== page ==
Wasting no time, Handhala dispatched a cavalry force to slow down Abd al-Wahid's progress, and threw the bulk of his forces south, defeating Oqasha in a bloody battle at El-Qarn and taking him prisoner. But Handhala had taken a lot of losses himself, and now faced the unhappy prospect of Abd al-Wahid's gigantic army, said to be some 300,000, ostensibly the largest Berber army ever seen. Hurrying back, Handhala is said to have put the entire population of Kairouan under arms to bolster his ranks, before setting out again. In perhaps the bloodiest encounter in the Berber wars, Handhala ibn Safwan defeated the great Berber army of Abd al-Wahid ibn Yazid at El-Asnam in May 742 (perhaps a little later), just three miles outside of Kairouan. Some 120,000-180,000 Berbers, including Abd al-Wahid, fell in the field of battle in that single encounter.

Having saved Ifriqiya from the Berber rebellion, Handhala focused his attentions on al-Andalus (Spain), where a veritable internecine war was raging between Andalusian Arabs and the newly arrived 'Syrian' junds (the remnant of the military force Caliph Hisham had dispatched to Ifriqiya in 741). In early 743, Handhala ibn Safwan dispatched his cousin Abu al-Khattar ibn Darar al-Kalbi as his deputy to Córdoba, taking over the government of al-Andalus and settling the quarrel.

In 743–44, Handhala was kept busy putting out sporadic revolts in the hinterlands of Ifriqiya, and had little or no time to concentrate on recovering the westerly provinces of Morocco and bringing the Berber back under Umayyad rule. It is possible he may have succeeded in recovering some of the coastal cities, like Tangiers, for the Caliphate, but the bulk of Morocco and western Algeria remained under the sway of autonomous Berber tribal rulers. In 744, the Masmuda Berber tribes openly erected an independent state in 744, the Barghwata confederation, with their own 'prophet' and syncretist beliefs.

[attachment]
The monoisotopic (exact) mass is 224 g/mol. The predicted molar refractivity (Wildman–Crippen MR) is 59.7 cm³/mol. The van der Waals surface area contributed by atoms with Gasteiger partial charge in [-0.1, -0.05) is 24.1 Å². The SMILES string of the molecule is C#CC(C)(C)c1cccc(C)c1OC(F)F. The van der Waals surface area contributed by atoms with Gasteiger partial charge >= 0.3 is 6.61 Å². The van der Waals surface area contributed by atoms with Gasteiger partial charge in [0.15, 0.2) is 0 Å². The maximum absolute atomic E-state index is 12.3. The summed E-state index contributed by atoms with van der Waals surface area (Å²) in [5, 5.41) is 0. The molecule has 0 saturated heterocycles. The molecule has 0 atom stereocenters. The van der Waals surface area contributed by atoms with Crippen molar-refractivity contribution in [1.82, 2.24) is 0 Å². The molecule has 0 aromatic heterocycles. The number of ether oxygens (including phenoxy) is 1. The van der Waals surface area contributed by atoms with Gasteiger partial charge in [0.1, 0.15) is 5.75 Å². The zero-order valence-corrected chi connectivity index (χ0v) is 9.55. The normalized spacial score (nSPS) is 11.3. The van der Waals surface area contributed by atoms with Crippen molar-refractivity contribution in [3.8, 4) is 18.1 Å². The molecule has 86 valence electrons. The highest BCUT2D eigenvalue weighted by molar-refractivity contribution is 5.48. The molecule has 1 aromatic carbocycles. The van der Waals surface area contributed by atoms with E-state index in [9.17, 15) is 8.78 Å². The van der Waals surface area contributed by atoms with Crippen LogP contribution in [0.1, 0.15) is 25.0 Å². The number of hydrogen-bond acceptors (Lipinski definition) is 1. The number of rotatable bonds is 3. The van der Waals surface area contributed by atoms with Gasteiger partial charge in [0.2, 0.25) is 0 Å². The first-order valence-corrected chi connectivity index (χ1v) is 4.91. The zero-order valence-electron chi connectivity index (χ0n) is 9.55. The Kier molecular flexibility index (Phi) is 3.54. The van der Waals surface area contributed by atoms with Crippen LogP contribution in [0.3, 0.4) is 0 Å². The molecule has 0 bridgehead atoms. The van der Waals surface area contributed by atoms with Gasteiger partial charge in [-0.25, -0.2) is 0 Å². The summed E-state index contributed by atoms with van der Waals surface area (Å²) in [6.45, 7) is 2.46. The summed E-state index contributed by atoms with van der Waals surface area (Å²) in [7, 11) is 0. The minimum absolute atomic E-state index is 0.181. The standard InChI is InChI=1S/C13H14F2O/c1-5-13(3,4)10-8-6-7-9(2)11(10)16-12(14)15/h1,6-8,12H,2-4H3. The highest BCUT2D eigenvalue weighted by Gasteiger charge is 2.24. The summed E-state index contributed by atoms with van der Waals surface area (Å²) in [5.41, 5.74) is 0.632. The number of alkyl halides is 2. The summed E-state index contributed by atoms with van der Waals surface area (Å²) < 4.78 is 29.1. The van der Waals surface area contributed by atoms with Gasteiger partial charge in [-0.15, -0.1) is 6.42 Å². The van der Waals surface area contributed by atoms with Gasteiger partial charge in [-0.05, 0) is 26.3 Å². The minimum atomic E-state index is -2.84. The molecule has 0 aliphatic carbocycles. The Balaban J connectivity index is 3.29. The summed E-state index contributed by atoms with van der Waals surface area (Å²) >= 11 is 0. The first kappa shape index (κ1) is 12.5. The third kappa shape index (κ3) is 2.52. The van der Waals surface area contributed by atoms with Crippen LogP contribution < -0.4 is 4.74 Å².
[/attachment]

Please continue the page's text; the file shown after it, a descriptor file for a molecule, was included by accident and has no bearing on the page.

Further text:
The disorder following the death of caliph Hisham in 743 prevented Handhala receiving more assistance from the east. Sensing an opportunity to seize more power for themselves, local Ifriqiyan nobles raised mutinies in the Ifriqiyan garrisons against the Umayyad governor. In late 744 or early 745, Abd al-Rahman ibn Habib al-Fihri, scion of the illustrious Fihrid dynasty, raised a revolt in Tunis and proclaimed himself ruler of Ifriqiya. Although urged to fight the pretender, Handhala ibn Safwan decided that North Africa had seen enough war and bloodshed, and opted to abdicate rather than put up a fight. He returned to Damascus in February, 745, leaving Ibn Habib to usurp the government in Kairouan.

Some chroniclers report that, at his departure, Handhala ibn Safwan laid a curse upon Ifriqiya, expressing his hope that the land which had treated him so ungratefully would be possessed by pestilence, famine and war. Ifriqiya did indeed experience a severe drought not long after and would descend into violent disorder for the next couple of decades.


  1. ^ Kennedy 1998, p. 73.


See also[]

Preceded by Governor of Egypt
Succeeded by
Preceded by Governor of Egypt
Succeeded by
Preceded by Governor of Ifriqiya
Succeeded by